So how CAN we get involved?  Well, as an example, here’s a list of groups that we COULD follow up with right from the comfort of our arm chairs. I’m going to read very quickly because the list is long and I’ve deleted two-thirds of it:  The Arctic, Arts, Beekeepers, Bicyclists, Buddhists for Climate Control, Cape Cod and Islands, Anti-Capitalism, Challenge Corporate Power, Clean and Green Business, Climate Convergence, Climate Literacy, Communications, Divestment, Environmental justice and Frontline Communities, Elders for Future Generations, Food Justice, Fossil Free, Fracking, Housing and Displacement, Immigrant Communities, Indigenous Peoples, No nuclear Weapons, Nuclear-free, carbon-free, Pagans, Peace & Justice, People’s Climate Train, People of Color, Presbyterians for Environmental Concerns, Quakers, Queers for the Climate, Renewable energy and climate solutions, Skaters, Tar Sands Bloc, Techies for Climate Justice, Vegans, White Anti-Racist Workers, Women Elders, Yoga and Spirituality.

I’m not saying that we as a church should be involved in any of these. But I’m saying that if YOU, individually, preach concern for the environment and we just had the largest environmental demonstration on the PLANET … why aren’t you involved?

That’s what I mean when I say they will know us by what we do and what we DON’T do.

They will also know us by what we SAY … or DON’T say.

And they will ESPECIALLY know us by the RESONANCE of how what we say MATCHES what we do … or the INCONGRUITY of how our actions and our words DON’T match.

Every once in a while I like to see how the world views people like me … in this case Christians.  And one of the easiest ways to find out anything like that is to go to Google and type in “Christians are …” and leave it blank after that to see what comes up.

I did that yesterday.

Here are the top 10 words to complete that sentence in order of their popularity in the international search engine. The top 10 words that appear completing that sentence. Christians are:

  1. Hypocrites
  2. Delusional
  3. Narrow-minded
  4. Hate-filled Hypocrites
  5. Like Manure. Spread them out and they help everything grow better, but keep them in one big pile and they stink horribly.
  6. Vain
  7. Ignorant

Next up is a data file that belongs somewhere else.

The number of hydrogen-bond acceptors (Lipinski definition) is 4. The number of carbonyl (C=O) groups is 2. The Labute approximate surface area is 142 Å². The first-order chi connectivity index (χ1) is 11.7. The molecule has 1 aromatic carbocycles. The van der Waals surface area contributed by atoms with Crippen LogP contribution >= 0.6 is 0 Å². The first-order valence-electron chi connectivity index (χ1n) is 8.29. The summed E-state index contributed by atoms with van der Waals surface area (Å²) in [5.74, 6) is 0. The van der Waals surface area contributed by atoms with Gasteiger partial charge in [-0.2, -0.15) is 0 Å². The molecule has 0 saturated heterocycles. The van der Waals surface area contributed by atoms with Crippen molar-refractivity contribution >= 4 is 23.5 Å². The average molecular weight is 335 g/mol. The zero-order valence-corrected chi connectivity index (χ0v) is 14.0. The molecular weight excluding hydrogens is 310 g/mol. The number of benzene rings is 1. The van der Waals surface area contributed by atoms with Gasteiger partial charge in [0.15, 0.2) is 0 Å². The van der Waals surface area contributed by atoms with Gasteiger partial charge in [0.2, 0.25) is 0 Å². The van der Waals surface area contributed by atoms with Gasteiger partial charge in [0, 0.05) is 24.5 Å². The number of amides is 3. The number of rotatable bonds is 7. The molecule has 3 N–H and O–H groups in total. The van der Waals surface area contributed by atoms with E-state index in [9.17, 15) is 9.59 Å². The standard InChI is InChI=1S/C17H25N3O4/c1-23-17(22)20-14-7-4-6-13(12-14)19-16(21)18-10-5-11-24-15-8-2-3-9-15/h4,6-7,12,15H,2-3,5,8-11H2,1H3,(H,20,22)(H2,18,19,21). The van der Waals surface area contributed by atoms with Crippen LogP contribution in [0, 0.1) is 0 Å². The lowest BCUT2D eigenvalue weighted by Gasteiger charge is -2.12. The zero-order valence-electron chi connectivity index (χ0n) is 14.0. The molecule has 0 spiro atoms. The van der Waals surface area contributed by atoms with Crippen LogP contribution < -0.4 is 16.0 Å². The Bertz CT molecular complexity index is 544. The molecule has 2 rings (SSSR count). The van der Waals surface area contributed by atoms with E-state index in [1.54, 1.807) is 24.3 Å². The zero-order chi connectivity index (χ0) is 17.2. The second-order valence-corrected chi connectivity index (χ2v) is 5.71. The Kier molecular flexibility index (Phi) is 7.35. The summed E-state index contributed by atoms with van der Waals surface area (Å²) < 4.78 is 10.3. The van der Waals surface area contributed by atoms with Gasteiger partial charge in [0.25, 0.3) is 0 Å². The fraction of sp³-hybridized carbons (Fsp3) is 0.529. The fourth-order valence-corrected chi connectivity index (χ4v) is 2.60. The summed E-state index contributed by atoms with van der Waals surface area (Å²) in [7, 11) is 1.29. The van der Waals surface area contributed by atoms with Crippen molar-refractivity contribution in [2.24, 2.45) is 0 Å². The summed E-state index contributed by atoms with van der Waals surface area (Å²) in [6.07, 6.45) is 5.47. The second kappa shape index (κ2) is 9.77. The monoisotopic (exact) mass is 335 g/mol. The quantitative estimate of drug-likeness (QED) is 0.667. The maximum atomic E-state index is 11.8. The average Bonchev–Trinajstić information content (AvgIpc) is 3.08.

8. Crazy
  9. Annoying
  10. Idiots

Harsh. For those of us who work hard to NOT be those things, it’s frustrating to know that that is how we are perceived. And yet I can completely understand why those are the impressions that many people hold. Can’t you?

We say we believe in peace and yet we have churches clamoring for war against ISIS or ISIL because Christians have been beheaded.

We say we believe in fairness and acceptance and yet we have CHURCHES that demonstrate against lesbian, gay, bisexual and transgendered people.

We SAY we believe in forgiveness and yet we have church LEADERS who preach revenge and retribution.

And so those 10 adjectives describing what Christians are are formed when we say one thing and do another. And EVERYONE is watching us whether we know it or not.

In the Bible it addresses this just a little when it says, “So I will spit you out of my mouth, because you are only warm and not hot or cold. (Rev. 3:16)” Hot OR cold isn’t bad … it’s being luke warm … being hot and cold at the same time … talking out of both sides of our mouths that’s bad.

Having questions about our faith isn’t BAD. In fact … it’s GOOD.  Thomas had doubts. Remember? He’s the one who wasn’t around with the other Disciples to see the Risen Christ and he said that unless he saw him with his own eyes and put his hands in Jesus’ wounds, he wouldn’t believe it was Jesus.

So what happened?

Jesus appeared to him and said, “Here, Thomas… put your fingers in here.”

Y’know the interesting thing?

Thomas didn’t DO it.

He never touched Jesus.

It was enough for him that he had the CHANCE to … that his doubts were accepted … that Jesus answered his QUESTIONS.

And that’s what WE have to embrace.

Our doubts are accepted. They’re ok.

It’s OK to be either HOT about your faith … or COLD about your faith … but it’s not ok to talk one way and act another.

Put up or shut up.

Walk the walk and talk the talk.

So what do we DO when something comes up … even in CHURCH … that we just don’t BELIEVE IN or accept?

Well, when I was growing up there was Dick Gustafson. He was a math teacher at Oneonta State. Sang bass in the choir. He was TALL … well over 6 feet so your eyes were kind of DRAWN to him. He was my Sunday School teacher one year. And every week we’d say the Apostles’ Creed … right? And he would always STOP when it came to “born of the Virgin Mary,” and he’d pick it up again with “suffered under Pontius Pilate.”